The legacy of the ornery poet, irascible songwriter and brilliant wordsmith continued in performances of several of his songs and readings of his poems, as folks shared stories of inspiration and consternation attached to knowing Kell. Jason Eklund, my connection to the late bard, played songs written by and for Robertson and Mike Good, better known as Blonde Boy Grunt, joined by Bob and Kevin as the Groans, regaled the audience with honest renditions of many Kell songs. Kevin Hayes of Old Crow Medicine Show added his versions, and along with several others, Tammy Gomez, Tony Moffat and Mitch Reyes contributed readings, poetry and song to the celebration.
My thought on staying with this is not so much to promote Kell’s work, deserving as it is, but to focus on a life of creativity and the resulting human understanding he attempted to expose and uplift. Like his contemporary and acquaintance Charles Bukowski, Robertson stayed subterranean as much as possible and wrote about darker parts of humanity to illuminate the goodness buried in our existence. His legendary honesty and directness often became confused with rudeness, pushing some away from his simple, tough writings. Though elements of shocking frankness occurred in much of his work, his belief in the overall decency and compassion of the human spirit carried the main message.
Back in Springfield, why not go visit Joe Cooke with rocking band in hand this Friday, Feb. 17 at Frankie’s 49er as Thin Ice takes the stage. Joe, an extraordinary guitarist for decades, recently got news that a song of his, “Let It Go Around,” may end up on Petra’s newest release, thanks to a longtime connection with the popular Christian rock band’s lead singer John Schlitt, formerly of Head East. Thin Ice does a mix of rocking country and classic rock with two former members of Pork and the Havana Ducks: Rick Wass on bass and Steve Kelton on drums and vocals. Hey, where else can you hear Journey, Whitesnake, Jason Aldean, Big and Rich, the Beatles, Rick Springfield, Guns and Roses, and many other popular artists all from one band?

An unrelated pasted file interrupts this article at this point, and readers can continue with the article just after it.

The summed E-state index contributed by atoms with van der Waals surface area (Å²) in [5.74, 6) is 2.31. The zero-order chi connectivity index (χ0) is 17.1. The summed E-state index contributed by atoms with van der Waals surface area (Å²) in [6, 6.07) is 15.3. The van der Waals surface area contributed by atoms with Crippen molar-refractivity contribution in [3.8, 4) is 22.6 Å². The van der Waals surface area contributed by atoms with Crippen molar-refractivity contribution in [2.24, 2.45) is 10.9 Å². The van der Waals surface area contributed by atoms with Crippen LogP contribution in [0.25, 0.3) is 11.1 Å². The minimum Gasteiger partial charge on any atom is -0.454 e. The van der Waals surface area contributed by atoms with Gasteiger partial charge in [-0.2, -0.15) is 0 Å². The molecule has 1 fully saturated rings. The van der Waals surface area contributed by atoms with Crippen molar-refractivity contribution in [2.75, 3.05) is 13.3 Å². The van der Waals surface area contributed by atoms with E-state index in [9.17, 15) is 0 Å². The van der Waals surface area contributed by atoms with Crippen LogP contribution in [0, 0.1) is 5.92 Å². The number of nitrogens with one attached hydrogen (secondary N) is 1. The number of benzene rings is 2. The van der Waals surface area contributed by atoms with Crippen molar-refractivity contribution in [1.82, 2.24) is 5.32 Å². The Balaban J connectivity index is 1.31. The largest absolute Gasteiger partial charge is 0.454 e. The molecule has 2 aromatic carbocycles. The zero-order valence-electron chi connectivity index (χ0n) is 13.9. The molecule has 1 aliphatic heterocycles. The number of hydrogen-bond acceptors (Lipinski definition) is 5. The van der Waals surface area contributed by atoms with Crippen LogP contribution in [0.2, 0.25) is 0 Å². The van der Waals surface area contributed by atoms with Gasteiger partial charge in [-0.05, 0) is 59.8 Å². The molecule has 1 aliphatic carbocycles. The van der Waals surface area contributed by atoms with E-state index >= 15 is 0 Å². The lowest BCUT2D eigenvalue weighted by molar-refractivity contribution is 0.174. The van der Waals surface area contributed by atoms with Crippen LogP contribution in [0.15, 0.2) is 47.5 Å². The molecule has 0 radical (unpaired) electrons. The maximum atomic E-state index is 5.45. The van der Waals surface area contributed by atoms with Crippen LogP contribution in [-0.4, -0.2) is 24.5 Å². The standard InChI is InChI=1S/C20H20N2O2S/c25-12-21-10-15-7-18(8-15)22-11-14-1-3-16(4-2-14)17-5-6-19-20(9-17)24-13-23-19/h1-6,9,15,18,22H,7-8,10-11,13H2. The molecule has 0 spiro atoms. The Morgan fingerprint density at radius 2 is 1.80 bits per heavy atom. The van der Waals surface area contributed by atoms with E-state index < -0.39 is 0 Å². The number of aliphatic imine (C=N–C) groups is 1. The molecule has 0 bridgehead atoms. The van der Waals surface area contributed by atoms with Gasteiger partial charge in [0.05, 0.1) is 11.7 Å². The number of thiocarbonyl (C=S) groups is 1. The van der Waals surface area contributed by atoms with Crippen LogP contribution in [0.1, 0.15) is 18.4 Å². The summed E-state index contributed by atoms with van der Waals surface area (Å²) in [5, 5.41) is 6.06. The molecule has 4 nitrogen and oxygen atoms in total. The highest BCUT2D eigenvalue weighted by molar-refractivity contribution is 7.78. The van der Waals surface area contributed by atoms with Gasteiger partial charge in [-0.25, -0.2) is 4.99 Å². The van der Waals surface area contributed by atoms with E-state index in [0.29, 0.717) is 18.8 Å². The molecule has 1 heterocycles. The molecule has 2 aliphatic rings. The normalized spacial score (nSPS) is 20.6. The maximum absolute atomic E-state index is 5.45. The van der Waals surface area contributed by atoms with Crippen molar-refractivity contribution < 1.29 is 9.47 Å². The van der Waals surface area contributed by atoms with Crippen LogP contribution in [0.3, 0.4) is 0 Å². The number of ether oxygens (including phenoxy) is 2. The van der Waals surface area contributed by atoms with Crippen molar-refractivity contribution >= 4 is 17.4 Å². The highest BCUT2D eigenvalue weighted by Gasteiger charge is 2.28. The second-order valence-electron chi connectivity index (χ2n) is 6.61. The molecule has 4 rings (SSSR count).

The run continues out in Riverton as the Old 36 Inn hosts country spitfire Stacie Collins on Friday, Feb. 17. Described as “Little Walter meets Joan Jett and Tammy Wynette,” Collins sings and plays harmonica with a “hard-core honky tonk wail” backed by a “slam-bang rock-n-roll band” as she covers new territory in Americana rock. Her rise to national and international fame (Japan spawned a Stacie Collins tribute group) began in 2007 with a record produced by rock legend Dan Baird of The Georgia Satellites and Homemade Sin. The success of “The Lucky Spot” propelled Collins to another level with worldwide airplay. Another Baird produced disk, “Sometimes Ya Gotta,” came out in November of 2010, embellished with the admirable talents of guitarists Warner E. Hodges (Jason & the Scorchers and Homemade Sin), Eric ‘EBO’ Borash (Radney Foster) and Dan Baird, along with drummer Jimmy Lester (Los Straitjackets and Webb Wilder) and bass by Stacie’s rocker husband /writing partner, Al Collins (Jason and the Scorchers). Shortly after her Riverton appearance Stacie embarks on a world tour, so take your chance to see her up close and personal while you can.
Thanks to Dooley, Reggie, Keith and Owen for rocking the Brewhaus while I’m gone. Over and out and on my way home.
Contact Tom Irwin at firstname.lastname@example.org.